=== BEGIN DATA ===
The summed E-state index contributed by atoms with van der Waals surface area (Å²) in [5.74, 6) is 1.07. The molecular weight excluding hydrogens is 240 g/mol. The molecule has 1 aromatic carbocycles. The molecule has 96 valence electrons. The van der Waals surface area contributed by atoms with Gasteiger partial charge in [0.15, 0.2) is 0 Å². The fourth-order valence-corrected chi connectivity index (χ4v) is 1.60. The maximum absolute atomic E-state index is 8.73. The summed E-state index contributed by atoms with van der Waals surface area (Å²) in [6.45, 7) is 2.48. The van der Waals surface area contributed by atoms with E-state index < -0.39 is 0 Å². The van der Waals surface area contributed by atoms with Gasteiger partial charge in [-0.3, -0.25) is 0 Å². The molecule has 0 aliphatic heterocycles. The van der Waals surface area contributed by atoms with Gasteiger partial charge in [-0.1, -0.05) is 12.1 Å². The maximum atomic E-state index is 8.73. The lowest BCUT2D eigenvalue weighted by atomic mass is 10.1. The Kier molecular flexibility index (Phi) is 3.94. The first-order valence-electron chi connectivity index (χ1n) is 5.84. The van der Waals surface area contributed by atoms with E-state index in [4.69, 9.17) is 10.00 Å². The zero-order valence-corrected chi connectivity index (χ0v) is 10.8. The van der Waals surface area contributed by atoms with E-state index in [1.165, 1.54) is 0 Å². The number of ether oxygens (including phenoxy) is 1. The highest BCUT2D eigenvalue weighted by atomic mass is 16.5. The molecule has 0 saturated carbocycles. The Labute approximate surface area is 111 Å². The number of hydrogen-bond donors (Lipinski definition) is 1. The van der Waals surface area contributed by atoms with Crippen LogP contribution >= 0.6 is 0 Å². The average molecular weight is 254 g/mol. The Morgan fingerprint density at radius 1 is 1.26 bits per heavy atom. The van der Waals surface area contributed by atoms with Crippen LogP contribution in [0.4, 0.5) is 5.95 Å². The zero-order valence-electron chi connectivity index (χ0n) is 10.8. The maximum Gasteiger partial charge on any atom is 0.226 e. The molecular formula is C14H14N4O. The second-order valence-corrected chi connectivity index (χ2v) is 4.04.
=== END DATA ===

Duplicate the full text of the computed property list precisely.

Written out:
The summed E-state index contributed by atoms with van der Waals surface area (Å²) in [5.74, 6) is 1.07. The molecular weight excluding hydrogens is 240 g/mol. The molecule has 1 aromatic carbocycles. The molecule has 96 valence electrons. The van der Waals surface area contributed by atoms with Gasteiger partial charge in [0.15, 0.2) is 0 Å². The fourth-order valence-corrected chi connectivity index (χ4v) is 1.60. The maximum absolute atomic E-state index is 8.73. The summed E-state index contributed by atoms with van der Waals surface area (Å²) in [6.45, 7) is 2.48. The van der Waals surface area contributed by atoms with E-state index < -0.39 is 0 Å². The van der Waals surface area contributed by atoms with Gasteiger partial charge in [-0.3, -0.25) is 0 Å². The molecule has 0 aliphatic heterocycles. The van der Waals surface area contributed by atoms with Gasteiger partial charge in [-0.1, -0.05) is 12.1 Å². The maximum atomic E-state index is 8.73. The lowest BCUT2D eigenvalue weighted by atomic mass is 10.1. The Kier molecular flexibility index (Phi) is 3.94. The first-order valence-electron chi connectivity index (χ1n) is 5.84. The van der Waals surface area contributed by atoms with E-state index in [4.69, 9.17) is 10.00 Å². The zero-order valence-corrected chi connectivity index (χ0v) is 10.8. The van der Waals surface area contributed by atoms with E-state index in [1.165, 1.54) is 0 Å². The number of ether oxygens (including phenoxy) is 1. The highest BCUT2D eigenvalue weighted by atomic mass is 16.5. The molecule has 0 saturated carbocycles. The Labute approximate surface area is 111 Å². The number of hydrogen-bond donors (Lipinski definition) is 1. The van der Waals surface area contributed by atoms with Crippen LogP contribution >= 0.6 is 0 Å². The average molecular weight is 254 g/mol. The Morgan fingerprint density at radius 1 is 1.26 bits per heavy atom. The van der Waals surface area contributed by atoms with Crippen LogP contribution in [0.4, 0.5) is 5.95 Å². The zero-order valence-electron chi connectivity index (χ0n) is 10.8. The maximum Gasteiger partial charge on any atom is 0.226 e. The molecular formula is C14H14N4O. The second-order valence-corrected chi connectivity index (χ2v) is 4.04.